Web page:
The challenge: Keith and Kelly Harding’s 1924 bungalow, in Minneapolis’ Standish neighborhood, had a small, cramped kitchen, last updated in the 1980s. “It was pretty dark and separated from the rest of the house,” said Keith. The layout wasn’t efficient, and there was little countertop surface. “We used our stovetop as counter space,” said Kelly, once burning a plastic cutting board as a result. “There was nothing that worked in here.”

The team: Architect Adam Jonas, Locus Architecture; contractor John Booth, the Big Room.

Within the footprint: With only a 10- by 10-foot kitchen, the Hardings originally considered an addition to create more space. “At first, we thought we’d expand to the south,” said Kelly. “We got some estimates, but they were so much more than we wanted to spend.” Ultimately, they opted to make better use of the space they had. Fitting in everything they wanted was a puzzle, but one that Jonas was able to solve. “We could achieve that without adding on at all,” said Jonas. “We kept the same footprint. Reducing size can bring forward a better project.”

Pivoting the buffet: The home’s dining room had a charming built-in buffet — on the wall that backed up to the kitchen. “We wanted to move the wall but also keep the buffet intact,” said Kelly. “That was a must-have.” Figuring out how to do that was the most challenging aspect of the project, according to Jonas, who considered it “a great exercise in resourcefulness and ingenuity.” The buffet was pivoted 90 degrees into the kitchen, where it now provides storage and additional counter space. The result is “a nice blending of old and new,” Jonas said. “The buffet feels very much at home in its new location.”

Useful ledge: Instead of removing the entire wall, Jonas kept a partial wall to screen kitchen messes from the dining room and also provide another surface — a ledge topped with oak. “The idea was that it was kind of a peninsula,” said Jonas. “Guests can have a drink, set it there and be next to you” while you’re prepping food in the kitchen.

Pared-down appliances: Before the makeover, the appliances were too big for the small space, said Jonas, which added to the cramped, dysfunctional feeling of the kitchen. The oven, for example, couldn’t even open fully without bumping into a cupboard. Smaller, European-style appliances helped make the most of the small room. “A big key was a taller, skinnier refrigerator,” said Keith. Reworking the layout helped create space for a dishwasher, “a must-have for Keith,” said Kelly.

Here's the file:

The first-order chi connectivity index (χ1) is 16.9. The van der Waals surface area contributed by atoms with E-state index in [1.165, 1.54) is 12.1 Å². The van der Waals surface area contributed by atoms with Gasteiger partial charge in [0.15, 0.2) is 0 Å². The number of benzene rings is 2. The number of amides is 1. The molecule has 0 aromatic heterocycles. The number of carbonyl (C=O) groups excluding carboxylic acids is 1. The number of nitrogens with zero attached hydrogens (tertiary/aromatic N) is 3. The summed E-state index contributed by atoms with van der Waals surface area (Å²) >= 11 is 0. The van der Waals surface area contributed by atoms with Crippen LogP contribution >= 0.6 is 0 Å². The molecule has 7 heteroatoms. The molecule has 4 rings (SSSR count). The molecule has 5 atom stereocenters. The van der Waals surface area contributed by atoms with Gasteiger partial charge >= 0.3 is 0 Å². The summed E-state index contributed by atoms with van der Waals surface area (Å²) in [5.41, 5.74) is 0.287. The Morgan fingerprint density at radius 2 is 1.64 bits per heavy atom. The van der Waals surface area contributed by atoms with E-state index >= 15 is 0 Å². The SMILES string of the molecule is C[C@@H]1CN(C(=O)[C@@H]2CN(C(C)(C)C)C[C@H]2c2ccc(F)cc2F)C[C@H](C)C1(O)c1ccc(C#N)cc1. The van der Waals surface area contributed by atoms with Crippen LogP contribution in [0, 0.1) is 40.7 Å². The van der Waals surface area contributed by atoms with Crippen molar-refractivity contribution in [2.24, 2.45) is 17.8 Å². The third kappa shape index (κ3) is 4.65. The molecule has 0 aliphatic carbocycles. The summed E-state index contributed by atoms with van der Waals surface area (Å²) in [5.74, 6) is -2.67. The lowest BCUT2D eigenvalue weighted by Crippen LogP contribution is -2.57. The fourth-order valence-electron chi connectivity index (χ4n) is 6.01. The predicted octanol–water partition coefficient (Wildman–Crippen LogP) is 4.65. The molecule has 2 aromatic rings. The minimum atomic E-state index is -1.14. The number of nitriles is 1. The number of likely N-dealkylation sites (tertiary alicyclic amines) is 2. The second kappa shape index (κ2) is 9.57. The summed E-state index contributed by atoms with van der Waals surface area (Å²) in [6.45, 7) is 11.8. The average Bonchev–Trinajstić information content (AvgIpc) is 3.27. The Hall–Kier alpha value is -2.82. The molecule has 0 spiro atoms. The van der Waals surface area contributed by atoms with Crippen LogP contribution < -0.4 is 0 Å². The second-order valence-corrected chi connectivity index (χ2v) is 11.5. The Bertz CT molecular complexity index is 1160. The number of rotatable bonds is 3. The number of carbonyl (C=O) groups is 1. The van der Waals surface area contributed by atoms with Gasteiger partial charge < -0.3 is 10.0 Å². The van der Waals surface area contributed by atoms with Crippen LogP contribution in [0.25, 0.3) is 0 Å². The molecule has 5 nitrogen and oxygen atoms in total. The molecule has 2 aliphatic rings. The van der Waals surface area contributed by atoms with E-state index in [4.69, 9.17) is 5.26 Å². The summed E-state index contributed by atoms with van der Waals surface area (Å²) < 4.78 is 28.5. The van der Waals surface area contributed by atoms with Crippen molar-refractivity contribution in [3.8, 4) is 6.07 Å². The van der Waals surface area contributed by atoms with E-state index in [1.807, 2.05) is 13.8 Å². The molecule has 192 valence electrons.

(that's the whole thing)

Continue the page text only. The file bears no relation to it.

New view: In the original kitchen, the windows faced directly into a side neighbor’s house. Jonas replaced them with a bank of cabinets, and added a new east-facing window that draws in morning light. “It’s much nicer to see our backyard,” said Kelly. “The light flows through the whole house.”

Fresh finishes: The couple had hoped to find original hardwood flooring under the linoleum. No such luck. So they added new oak flooring that was feathered in to blend with the original oak flooring in the dining room. For countertops, they chose oak butcherblock. “We wanted to keep the oak theme,” said Kelly. “It has a nice warmth,” said Jonas. White custom cabinets, Shaker-style to echo the buffet, and a white subway-tile backsplash with dark grout complete the new look.

The result: “We definitely enjoy being in the kitchen,” said Keith. “We can cook and not be separated, and we can see our two little girls [ages 2 and 8] in the living room. We can keep an eye on them.” Kelly finds herself cooking more because she likes spending time in the space. And it’s much easier to entertain family and friends. “We hosted Thanksgiving this year, and the whole thing flowed. Before, somebody would have had to be away from the group,” she said. The $65,000 investment in their kitchen was worth it. “We are really happy with it,” said Kelly. “It’s a design that just plain works.”

Star Tribune/AIA Everyday Solutions

Everyday Solutions occasionally appears in the Homes section as a showcase for projects by AIA Minnesota member architects, that solve a homeowner’s everyday design challenge. The program is a partnership between the Star Tribune and the Minnesota chapter of the American Institute of Architects.

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